Darwin's theory of evolution is wrong
Discovery Institute's ways need to evolve
Danny Westneat / Seattle Times - 11/17/04 - original
Now that religious conservatives have done well in the elections, it's a sure bet attacks on the teaching of evolution will escalate to levels not seen in decades.
When I mention this possibility to people around Seattle, I mostly get shrugs.
The attitude is: It's not our problem. If the red states want to teach their kids evolution is wrong, well, have at it.
Disengaging like this may feel good. But it ignores a key fact: Much of the assault on evolution originates right here in the bluest city, Seattle.
The corner of Third and Pike is home to the Discovery Institute, a think tank that for eight years has argued that Darwin's theory of evolution is wrong.
It should be supplanted by a new theory called "intelligent design," the institute says. The premise is that life is too complex to be explained by the random processes at the heart of evolutionary theory. So there must be a guiding hand.
Scientists haven't widely embraced this idea, to put it mildly.
But the Discovery Institute, founded by former Secretary of State Bruce Chapman, is on a bit of a roll these days, anyway.
The institute just had its first intelligent-design paper published in a biology journal. The article was later renounced by that same journal, but still it was a bit of a watershed.
Last month, a school district in Pennsylvania became the nation's first to say intelligent design could be taught as an alternative to evolution.
That exceeded even the stated goals of Discovery, which hopes, for now, only that schools will begin teaching that evolution is "a theory in crisis." The institute has lobbied for changes in science curricula in a number of states, including Ohio and Georgia.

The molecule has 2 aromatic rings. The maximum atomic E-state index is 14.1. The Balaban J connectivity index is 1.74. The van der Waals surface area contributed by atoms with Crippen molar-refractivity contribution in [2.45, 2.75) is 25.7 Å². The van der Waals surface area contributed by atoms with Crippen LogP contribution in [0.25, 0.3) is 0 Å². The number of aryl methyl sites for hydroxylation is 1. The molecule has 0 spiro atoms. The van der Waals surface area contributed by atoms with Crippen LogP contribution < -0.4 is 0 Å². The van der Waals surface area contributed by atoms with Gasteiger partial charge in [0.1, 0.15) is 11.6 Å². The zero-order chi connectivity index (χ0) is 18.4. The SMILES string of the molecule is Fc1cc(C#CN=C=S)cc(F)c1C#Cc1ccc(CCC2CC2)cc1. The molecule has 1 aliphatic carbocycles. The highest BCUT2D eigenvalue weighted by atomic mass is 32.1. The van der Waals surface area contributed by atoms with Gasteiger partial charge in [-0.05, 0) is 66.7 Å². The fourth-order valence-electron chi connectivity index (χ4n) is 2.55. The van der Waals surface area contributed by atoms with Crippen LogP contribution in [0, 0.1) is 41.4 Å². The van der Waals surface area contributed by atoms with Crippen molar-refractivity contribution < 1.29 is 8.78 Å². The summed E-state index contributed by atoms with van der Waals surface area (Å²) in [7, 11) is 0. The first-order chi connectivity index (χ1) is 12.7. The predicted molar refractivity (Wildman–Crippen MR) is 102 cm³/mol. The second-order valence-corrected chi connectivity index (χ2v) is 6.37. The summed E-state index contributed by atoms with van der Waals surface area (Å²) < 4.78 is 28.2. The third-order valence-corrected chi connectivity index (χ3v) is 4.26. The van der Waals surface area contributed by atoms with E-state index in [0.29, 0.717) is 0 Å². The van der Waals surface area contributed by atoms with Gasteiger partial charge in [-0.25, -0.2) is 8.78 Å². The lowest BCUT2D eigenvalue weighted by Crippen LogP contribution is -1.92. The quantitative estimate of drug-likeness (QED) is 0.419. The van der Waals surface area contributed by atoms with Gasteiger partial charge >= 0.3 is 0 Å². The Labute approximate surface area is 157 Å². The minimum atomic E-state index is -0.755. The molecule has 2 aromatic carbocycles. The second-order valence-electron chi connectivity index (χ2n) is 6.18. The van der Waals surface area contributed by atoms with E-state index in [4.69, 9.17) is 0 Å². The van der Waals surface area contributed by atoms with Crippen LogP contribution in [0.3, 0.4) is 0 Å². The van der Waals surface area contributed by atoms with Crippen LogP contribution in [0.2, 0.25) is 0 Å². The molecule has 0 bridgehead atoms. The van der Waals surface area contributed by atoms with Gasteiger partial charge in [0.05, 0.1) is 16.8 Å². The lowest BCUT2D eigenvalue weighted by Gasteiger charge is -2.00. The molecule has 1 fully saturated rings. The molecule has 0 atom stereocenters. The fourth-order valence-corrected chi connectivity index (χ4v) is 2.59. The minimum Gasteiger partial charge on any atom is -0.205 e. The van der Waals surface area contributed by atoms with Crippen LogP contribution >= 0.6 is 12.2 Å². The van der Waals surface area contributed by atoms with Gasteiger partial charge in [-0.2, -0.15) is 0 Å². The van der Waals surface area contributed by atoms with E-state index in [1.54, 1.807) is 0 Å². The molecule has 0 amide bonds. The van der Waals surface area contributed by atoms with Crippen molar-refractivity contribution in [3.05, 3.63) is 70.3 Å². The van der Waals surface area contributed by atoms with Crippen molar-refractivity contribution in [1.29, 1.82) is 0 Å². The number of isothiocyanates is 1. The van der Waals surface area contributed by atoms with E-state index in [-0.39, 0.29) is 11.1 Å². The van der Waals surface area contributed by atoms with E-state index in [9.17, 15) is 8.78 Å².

"We are making a great deal of progress getting people to realize there are legitimate scientific criticisms of Darwinian theory," said John West, an associate director at the institute.
That last part is OK with me, even though I think it's wrong. So far there haven't been any serious holes poked in evolution. But there's no harm in asking tough questions.
My problem is with the focus on public schools. If you've got new, untested ideas, then publish them. See if they survive decades of scientific scrutiny, as evolution has done.
Feeding them to school boards — many under pressure to ban the teaching of evolution altogether — is a cheap way to get questionable ideas into the mainstream. It's truly a waste of school time.
West says Discovery has no religious agenda. Isn't the existence of an intelligent designer a question of faith? A primary source of Discovery's funding, The Maclellan Foundation, gives only to groups that work to "subdue the institutions of man to the authority of Jesus Christ," says its Web site.
In other areas, Discovery is a great resource. It studies issues such as transportation with a spirit of intellectual pursuit.
But when it comes to evolution, there isn't much discovering at the Discovery Institute. They know what they believe. If only they could get you — or your kids — to believe it, too.
Danny Westneat's column appears Wednesday and Friday.
Reach him at 206-464-2086 or firstname.lastname@example.org
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